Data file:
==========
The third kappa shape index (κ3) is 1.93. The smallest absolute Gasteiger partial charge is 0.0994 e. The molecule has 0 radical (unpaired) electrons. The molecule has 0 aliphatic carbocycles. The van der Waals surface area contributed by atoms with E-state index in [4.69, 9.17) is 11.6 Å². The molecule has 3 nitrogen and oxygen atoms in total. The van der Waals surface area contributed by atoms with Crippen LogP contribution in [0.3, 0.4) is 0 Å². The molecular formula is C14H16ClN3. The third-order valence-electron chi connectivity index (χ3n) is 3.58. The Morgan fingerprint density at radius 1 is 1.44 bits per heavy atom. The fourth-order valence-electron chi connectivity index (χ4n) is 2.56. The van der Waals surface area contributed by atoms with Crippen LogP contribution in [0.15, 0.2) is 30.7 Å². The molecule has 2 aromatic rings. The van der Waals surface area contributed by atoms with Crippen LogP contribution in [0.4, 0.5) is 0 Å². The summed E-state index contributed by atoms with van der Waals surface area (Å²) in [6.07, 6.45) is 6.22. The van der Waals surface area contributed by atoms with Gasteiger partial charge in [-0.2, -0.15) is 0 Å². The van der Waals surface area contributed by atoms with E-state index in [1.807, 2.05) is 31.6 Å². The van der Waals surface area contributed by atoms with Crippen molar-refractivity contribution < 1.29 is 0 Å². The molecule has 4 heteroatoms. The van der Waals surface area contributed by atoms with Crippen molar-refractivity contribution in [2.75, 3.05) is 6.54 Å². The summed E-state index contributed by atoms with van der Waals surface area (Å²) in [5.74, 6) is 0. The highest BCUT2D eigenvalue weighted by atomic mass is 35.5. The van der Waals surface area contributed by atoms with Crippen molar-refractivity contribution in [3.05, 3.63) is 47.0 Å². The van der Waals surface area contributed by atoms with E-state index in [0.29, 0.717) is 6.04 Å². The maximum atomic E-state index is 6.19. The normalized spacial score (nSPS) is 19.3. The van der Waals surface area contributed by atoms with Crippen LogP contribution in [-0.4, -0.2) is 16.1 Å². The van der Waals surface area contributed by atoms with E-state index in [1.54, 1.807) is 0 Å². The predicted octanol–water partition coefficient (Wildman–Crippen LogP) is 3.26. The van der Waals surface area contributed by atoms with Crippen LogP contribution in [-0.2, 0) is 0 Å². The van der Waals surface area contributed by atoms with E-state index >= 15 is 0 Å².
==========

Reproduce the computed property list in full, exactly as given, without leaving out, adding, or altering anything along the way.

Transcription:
The third kappa shape index (κ3) is 1.93. The smallest absolute Gasteiger partial charge is 0.0994 e. The molecule has 0 radical (unpaired) electrons. The molecule has 0 aliphatic carbocycles. The van der Waals surface area contributed by atoms with E-state index in [4.69, 9.17) is 11.6 Å². The molecule has 3 nitrogen and oxygen atoms in total. The van der Waals surface area contributed by atoms with Crippen LogP contribution in [0.3, 0.4) is 0 Å². The molecular formula is C14H16ClN3. The third-order valence-electron chi connectivity index (χ3n) is 3.58. The Morgan fingerprint density at radius 1 is 1.44 bits per heavy atom. The fourth-order valence-electron chi connectivity index (χ4n) is 2.56. The van der Waals surface area contributed by atoms with Crippen LogP contribution in [0.15, 0.2) is 30.7 Å². The molecule has 2 aromatic rings. The van der Waals surface area contributed by atoms with Crippen LogP contribution in [0.4, 0.5) is 0 Å². The summed E-state index contributed by atoms with van der Waals surface area (Å²) in [6.07, 6.45) is 6.22. The van der Waals surface area contributed by atoms with Gasteiger partial charge in [-0.2, -0.15) is 0 Å². The van der Waals surface area contributed by atoms with E-state index in [1.807, 2.05) is 31.6 Å². The van der Waals surface area contributed by atoms with Crippen molar-refractivity contribution < 1.29 is 0 Å². The molecule has 4 heteroatoms. The van der Waals surface area contributed by atoms with Crippen molar-refractivity contribution in [2.75, 3.05) is 6.54 Å². The summed E-state index contributed by atoms with van der Waals surface area (Å²) in [5.74, 6) is 0. The highest BCUT2D eigenvalue weighted by atomic mass is 35.5. The van der Waals surface area contributed by atoms with Crippen molar-refractivity contribution in [3.05, 3.63) is 47.0 Å². The van der Waals surface area contributed by atoms with E-state index in [0.29, 0.717) is 6.04 Å². The maximum atomic E-state index is 6.19. The normalized spacial score (nSPS) is 19.3. The van der Waals surface area contributed by atoms with Crippen LogP contribution in [-0.4, -0.2) is 16.1 Å². The van der Waals surface area contributed by atoms with E-state index in [1.54, 1.807) is 0 Å². The predicted octanol–water partition coefficient (Wildman–Crippen LogP) is 3.26. The van der Waals surface area contributed by atoms with Crippen LogP contribution in [-0.2, 0) is 0 Å². The van der Waals surface area contributed by atoms with E-state index >= 15 is 0 Å².